ImportancePlasma low-density lipoprotein cholesterol (LDL-C) has been associated with aortic stenosis in observational studies; however, randomized trials with cholesterol-lowering therapies in individuals with established valve disease have failed to demonstrate reduced disease progression.
ObjectiveTo evaluate whether genetic data are consistent with an association between LDL-C, high-density lipoprotein cholesterol (HDL-C), or triglycerides (TG) and aortic valve disease.
Design, setting, and participantsUsing a Mendelian randomization study design, we evaluated whether weighted genetic risk scores (GRSs), a measure of the genetic predisposition to elevations in plasma lipids, constructed using single-nucleotide polymorphisms identified in genome-wide association studies for plasma lipids, were associated with aortic valve disease. We included community-based cohorts participating in the CHARGE consortium (n = 6942), including the Framingham Heart Study (cohort inception to last follow-up: 1971-2013; n = 1295), Multi-Ethnic Study of Atherosclerosis (2000-2012; n = 2527), Age Gene/Environment Study-Reykjavik (2000-2012; n = 3120), and the Malmö Diet and Cancer Study (MDCS, 1991-2010; n = 28,461).
Main outcomes and measuresAortic valve calcium quantified by computed tomography in CHARGE and incident aortic stenosis in the MDCS.
ResultsThe prevalence of aortic valve calcium across the 3 CHARGE cohorts was 32% (n = 2245). In the MDCS, over a median follow-up time of 16.1 years, aortic stenosis developed in 17 per 1000 participants (n = 473) and aortic valve replacement for aortic stenosis occurred in 7 per 1000 (n = 205). Plasma LDL-C, but not HDL-C or TG, was significantly associated with incident aortic stenosis (hazard ratio [HR] per mmol/L, 1.28; 95% CI, 1.04-1.57; P = .02; aortic stenosis incidence: 1.3% and 2.4% in lowest and highest LDL-C quartiles, respectively). The LDL-C GRS, but not HDL-C or TG GRS, was significantly associated with presence of aortic valve calcium in CHARGE (odds ratio [OR] per GRS increment, 1.38; 95% CI, 1.09-1.74; P = .007) and with incident aortic stenosis in MDCS (HR per GRS increment, 2.78; 95% CI, 1.22-6.37; P = .02; aortic stenosis incidence: 1.9% and 2.6% in lowest and highest GRS quartiles, respectively). In sensitivity analyses excluding variants weakly associated with HDL-C or TG, the LDL-C GRS remained associated with aortic valve calcium (P = .03) and aortic stenosis (P = .009). In instrumental variable analysis, LDL-C was associated with an increase in the risk of incident aortic stenosis (HR per mmol/L, 1.51; 95% CI, 1.07-2.14; P = .02).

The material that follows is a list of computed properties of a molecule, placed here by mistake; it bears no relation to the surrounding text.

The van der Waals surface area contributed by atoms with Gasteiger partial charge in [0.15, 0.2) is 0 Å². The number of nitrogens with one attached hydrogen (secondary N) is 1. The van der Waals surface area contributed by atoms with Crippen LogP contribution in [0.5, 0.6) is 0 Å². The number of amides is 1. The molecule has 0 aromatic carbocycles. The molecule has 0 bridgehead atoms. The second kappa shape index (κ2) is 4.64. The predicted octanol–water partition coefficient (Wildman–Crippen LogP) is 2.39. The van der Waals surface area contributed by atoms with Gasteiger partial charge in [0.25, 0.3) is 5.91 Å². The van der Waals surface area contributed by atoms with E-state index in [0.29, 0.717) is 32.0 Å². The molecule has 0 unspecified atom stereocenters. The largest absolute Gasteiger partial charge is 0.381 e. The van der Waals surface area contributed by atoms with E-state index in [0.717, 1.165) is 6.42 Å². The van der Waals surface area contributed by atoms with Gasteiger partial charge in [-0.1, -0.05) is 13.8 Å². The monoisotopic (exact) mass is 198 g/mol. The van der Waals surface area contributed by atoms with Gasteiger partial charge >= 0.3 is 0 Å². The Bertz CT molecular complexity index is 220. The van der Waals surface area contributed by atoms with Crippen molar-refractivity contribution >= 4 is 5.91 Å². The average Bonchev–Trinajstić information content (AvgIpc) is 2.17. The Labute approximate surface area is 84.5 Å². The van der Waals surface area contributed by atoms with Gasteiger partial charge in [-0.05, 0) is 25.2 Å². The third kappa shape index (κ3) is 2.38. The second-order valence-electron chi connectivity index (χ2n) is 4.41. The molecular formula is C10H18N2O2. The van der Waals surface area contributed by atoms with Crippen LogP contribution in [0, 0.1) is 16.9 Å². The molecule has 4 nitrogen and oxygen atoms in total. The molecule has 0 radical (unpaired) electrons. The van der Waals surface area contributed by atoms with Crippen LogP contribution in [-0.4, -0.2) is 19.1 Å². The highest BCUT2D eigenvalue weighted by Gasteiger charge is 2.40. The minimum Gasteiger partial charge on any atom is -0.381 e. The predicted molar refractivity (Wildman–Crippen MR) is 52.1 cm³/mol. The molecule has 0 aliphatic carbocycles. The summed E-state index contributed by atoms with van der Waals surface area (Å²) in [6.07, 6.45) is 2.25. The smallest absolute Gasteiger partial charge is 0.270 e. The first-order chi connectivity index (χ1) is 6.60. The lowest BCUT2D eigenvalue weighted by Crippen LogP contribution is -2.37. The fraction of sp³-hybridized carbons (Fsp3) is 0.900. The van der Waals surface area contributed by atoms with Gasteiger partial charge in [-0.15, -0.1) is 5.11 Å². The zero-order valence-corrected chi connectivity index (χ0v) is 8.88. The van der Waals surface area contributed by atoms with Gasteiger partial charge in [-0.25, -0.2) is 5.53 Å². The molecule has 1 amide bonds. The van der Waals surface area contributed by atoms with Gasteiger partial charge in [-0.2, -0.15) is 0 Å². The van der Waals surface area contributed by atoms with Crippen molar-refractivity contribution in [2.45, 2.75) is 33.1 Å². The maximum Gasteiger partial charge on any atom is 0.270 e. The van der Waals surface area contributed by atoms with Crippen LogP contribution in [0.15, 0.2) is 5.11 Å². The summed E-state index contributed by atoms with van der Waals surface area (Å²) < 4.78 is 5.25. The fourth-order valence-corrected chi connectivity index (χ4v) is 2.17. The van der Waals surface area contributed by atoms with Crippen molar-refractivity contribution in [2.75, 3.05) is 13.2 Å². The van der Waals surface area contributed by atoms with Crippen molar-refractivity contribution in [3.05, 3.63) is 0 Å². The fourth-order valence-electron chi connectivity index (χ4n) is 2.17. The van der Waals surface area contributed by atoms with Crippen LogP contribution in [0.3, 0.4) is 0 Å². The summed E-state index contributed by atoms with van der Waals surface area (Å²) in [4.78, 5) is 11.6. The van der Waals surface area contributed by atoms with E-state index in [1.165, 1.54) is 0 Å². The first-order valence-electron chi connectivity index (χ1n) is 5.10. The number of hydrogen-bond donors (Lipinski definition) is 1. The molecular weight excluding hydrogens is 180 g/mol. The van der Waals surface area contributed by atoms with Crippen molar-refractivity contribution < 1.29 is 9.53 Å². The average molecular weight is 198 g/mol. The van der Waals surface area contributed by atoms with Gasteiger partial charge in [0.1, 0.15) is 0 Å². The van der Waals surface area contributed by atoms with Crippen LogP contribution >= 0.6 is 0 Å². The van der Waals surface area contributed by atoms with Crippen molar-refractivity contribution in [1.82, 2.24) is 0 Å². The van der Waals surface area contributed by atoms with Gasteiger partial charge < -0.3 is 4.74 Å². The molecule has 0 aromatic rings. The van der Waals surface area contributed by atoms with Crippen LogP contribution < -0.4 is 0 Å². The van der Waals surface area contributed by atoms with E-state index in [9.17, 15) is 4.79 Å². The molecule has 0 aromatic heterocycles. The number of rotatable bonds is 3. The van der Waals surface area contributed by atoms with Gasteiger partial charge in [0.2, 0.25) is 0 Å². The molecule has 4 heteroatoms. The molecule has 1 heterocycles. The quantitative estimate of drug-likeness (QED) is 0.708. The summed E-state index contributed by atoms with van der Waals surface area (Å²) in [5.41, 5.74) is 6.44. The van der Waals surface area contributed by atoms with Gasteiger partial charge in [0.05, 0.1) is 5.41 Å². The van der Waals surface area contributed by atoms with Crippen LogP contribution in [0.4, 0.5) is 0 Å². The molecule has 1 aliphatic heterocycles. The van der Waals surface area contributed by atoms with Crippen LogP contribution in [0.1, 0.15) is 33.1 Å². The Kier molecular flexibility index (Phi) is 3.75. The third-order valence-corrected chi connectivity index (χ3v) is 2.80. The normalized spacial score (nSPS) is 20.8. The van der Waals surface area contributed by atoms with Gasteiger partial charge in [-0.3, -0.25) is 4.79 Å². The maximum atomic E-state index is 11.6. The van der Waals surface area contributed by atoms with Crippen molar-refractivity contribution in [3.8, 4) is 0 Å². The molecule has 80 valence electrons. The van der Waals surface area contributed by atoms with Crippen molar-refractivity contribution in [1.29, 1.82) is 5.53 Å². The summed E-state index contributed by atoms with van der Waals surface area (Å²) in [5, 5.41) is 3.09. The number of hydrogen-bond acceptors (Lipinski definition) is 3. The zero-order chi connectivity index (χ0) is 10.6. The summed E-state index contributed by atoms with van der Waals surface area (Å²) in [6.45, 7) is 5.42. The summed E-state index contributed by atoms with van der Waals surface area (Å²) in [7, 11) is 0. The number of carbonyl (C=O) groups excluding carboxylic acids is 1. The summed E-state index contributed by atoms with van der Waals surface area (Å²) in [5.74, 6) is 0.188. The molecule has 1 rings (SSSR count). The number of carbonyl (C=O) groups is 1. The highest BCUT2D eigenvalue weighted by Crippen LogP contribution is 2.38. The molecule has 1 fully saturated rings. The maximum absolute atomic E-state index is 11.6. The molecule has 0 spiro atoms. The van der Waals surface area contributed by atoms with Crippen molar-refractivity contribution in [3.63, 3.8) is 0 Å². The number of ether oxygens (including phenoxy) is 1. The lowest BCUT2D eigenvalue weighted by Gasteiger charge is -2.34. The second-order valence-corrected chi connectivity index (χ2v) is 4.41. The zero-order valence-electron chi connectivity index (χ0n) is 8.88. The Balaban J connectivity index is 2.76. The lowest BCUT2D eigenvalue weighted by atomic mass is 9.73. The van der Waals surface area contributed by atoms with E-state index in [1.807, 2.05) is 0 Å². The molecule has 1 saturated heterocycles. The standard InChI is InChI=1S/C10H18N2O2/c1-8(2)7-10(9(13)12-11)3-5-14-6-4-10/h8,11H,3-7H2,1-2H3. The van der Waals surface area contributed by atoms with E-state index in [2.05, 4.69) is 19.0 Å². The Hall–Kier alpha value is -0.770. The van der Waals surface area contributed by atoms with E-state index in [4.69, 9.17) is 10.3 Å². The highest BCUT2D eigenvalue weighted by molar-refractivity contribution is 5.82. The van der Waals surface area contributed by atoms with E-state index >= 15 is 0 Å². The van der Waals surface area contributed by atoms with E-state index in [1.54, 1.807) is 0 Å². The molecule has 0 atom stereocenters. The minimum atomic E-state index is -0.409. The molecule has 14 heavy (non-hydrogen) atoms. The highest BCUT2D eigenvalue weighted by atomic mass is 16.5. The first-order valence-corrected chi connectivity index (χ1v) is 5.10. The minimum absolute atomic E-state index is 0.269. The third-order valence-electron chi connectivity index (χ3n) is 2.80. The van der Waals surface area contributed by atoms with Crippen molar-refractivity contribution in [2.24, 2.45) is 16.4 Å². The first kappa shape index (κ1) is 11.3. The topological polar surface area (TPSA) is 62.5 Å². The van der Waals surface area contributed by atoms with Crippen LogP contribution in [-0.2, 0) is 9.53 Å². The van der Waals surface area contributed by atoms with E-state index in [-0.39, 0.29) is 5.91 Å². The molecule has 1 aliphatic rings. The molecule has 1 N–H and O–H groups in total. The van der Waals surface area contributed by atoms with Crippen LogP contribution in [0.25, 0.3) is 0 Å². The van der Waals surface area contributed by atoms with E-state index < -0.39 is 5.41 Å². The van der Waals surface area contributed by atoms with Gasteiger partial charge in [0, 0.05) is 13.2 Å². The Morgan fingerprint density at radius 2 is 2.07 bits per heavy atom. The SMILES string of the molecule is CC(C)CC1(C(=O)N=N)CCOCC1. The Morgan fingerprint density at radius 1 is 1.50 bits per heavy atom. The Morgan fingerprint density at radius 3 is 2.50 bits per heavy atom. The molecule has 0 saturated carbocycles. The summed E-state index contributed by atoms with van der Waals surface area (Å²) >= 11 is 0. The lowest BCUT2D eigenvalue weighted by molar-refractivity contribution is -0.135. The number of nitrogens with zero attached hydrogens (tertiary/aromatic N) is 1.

Conclusions and relevanceGenetic predisposition to elevated LDL-C was associated with presence of aortic valve calcium and incidence of aortic stenosis, providing evidence supportive of a causal association between LDL-C and aortic valve disease. Whether earlier intervention to reduce LDL-C could prevent aortic valve disease merits further investigation.